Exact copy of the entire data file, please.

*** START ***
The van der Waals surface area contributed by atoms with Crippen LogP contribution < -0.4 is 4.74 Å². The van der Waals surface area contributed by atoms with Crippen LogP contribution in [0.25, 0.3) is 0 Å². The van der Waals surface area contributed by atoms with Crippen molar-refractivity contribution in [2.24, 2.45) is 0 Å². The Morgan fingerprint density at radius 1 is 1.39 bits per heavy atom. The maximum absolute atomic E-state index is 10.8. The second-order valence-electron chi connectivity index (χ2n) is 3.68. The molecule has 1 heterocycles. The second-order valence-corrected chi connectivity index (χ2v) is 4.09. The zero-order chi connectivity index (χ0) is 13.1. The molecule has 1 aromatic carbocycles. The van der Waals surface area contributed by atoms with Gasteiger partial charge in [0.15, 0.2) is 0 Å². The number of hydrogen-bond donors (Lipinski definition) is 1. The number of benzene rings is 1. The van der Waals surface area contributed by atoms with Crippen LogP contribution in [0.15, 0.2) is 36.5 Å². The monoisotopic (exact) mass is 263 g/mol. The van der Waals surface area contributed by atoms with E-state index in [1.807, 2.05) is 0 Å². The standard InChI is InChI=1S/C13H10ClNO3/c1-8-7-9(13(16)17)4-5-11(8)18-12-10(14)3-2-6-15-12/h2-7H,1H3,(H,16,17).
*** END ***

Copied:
The van der Waals surface area contributed by atoms with Crippen LogP contribution < -0.4 is 4.74 Å². The van der Waals surface area contributed by atoms with Crippen LogP contribution in [0.25, 0.3) is 0 Å². The van der Waals surface area contributed by atoms with Crippen molar-refractivity contribution in [2.24, 2.45) is 0 Å². The Morgan fingerprint density at radius 1 is 1.39 bits per heavy atom. The maximum absolute atomic E-state index is 10.8. The second-order valence-electron chi connectivity index (χ2n) is 3.68. The molecule has 1 heterocycles. The second-order valence-corrected chi connectivity index (χ2v) is 4.09. The zero-order chi connectivity index (χ0) is 13.1. The molecule has 1 aromatic carbocycles. The van der Waals surface area contributed by atoms with Gasteiger partial charge in [0.15, 0.2) is 0 Å². The number of hydrogen-bond donors (Lipinski definition) is 1. The number of benzene rings is 1. The van der Waals surface area contributed by atoms with Crippen LogP contribution in [0.15, 0.2) is 36.5 Å². The monoisotopic (exact) mass is 263 g/mol. The van der Waals surface area contributed by atoms with E-state index in [1.807, 2.05) is 0 Å². The standard InChI is InChI=1S/C13H10ClNO3/c1-8-7-9(13(16)17)4-5-11(8)18-12-10(14)3-2-6-15-12/h2-7H,1H3,(H,16,17).